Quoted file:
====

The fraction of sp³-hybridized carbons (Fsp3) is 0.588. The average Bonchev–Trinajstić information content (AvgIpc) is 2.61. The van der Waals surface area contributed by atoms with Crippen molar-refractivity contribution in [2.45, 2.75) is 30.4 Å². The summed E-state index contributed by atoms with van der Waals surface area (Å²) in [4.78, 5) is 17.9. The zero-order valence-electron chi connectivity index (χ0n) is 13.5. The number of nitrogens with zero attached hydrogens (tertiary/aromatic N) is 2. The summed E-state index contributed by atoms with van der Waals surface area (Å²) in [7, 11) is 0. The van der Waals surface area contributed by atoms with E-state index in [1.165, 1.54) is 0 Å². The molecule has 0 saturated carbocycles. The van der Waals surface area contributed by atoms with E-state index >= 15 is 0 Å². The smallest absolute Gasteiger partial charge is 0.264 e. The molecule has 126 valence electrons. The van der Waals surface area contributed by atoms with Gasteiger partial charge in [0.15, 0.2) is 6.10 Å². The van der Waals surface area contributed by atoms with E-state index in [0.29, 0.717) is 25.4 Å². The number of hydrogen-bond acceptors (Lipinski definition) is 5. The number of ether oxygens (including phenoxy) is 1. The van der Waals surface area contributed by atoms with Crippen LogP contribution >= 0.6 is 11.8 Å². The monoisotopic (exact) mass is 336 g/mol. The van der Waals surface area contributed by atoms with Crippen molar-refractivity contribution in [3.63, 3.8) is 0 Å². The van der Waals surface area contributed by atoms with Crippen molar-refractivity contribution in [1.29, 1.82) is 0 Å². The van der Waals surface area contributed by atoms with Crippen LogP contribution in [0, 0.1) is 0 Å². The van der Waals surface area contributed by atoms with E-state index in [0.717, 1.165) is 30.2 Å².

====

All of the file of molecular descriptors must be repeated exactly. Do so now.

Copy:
The fraction of sp³-hybridized carbons (Fsp3) is 0.588. The average Bonchev–Trinajstić information content (AvgIpc) is 2.61. The van der Waals surface area contributed by atoms with Crippen molar-refractivity contribution in [2.45, 2.75) is 30.4 Å². The summed E-state index contributed by atoms with van der Waals surface area (Å²) in [4.78, 5) is 17.9. The zero-order valence-electron chi connectivity index (χ0n) is 13.5. The number of nitrogens with zero attached hydrogens (tertiary/aromatic N) is 2. The summed E-state index contributed by atoms with van der Waals surface area (Å²) in [7, 11) is 0. The van der Waals surface area contributed by atoms with E-state index in [1.165, 1.54) is 0 Å². The molecule has 0 saturated carbocycles. The van der Waals surface area contributed by atoms with E-state index >= 15 is 0 Å². The smallest absolute Gasteiger partial charge is 0.264 e. The molecule has 126 valence electrons. The van der Waals surface area contributed by atoms with Gasteiger partial charge in [0.15, 0.2) is 6.10 Å². The van der Waals surface area contributed by atoms with E-state index in [0.29, 0.717) is 25.4 Å². The number of hydrogen-bond acceptors (Lipinski definition) is 5. The number of ether oxygens (including phenoxy) is 1. The van der Waals surface area contributed by atoms with Crippen LogP contribution >= 0.6 is 11.8 Å². The monoisotopic (exact) mass is 336 g/mol. The van der Waals surface area contributed by atoms with Crippen molar-refractivity contribution in [3.63, 3.8) is 0 Å². The van der Waals surface area contributed by atoms with Crippen molar-refractivity contribution in [1.29, 1.82) is 0 Å². The van der Waals surface area contributed by atoms with Crippen LogP contribution in [0, 0.1) is 0 Å². The van der Waals surface area contributed by atoms with E-state index in [0.717, 1.165) is 30.2 Å².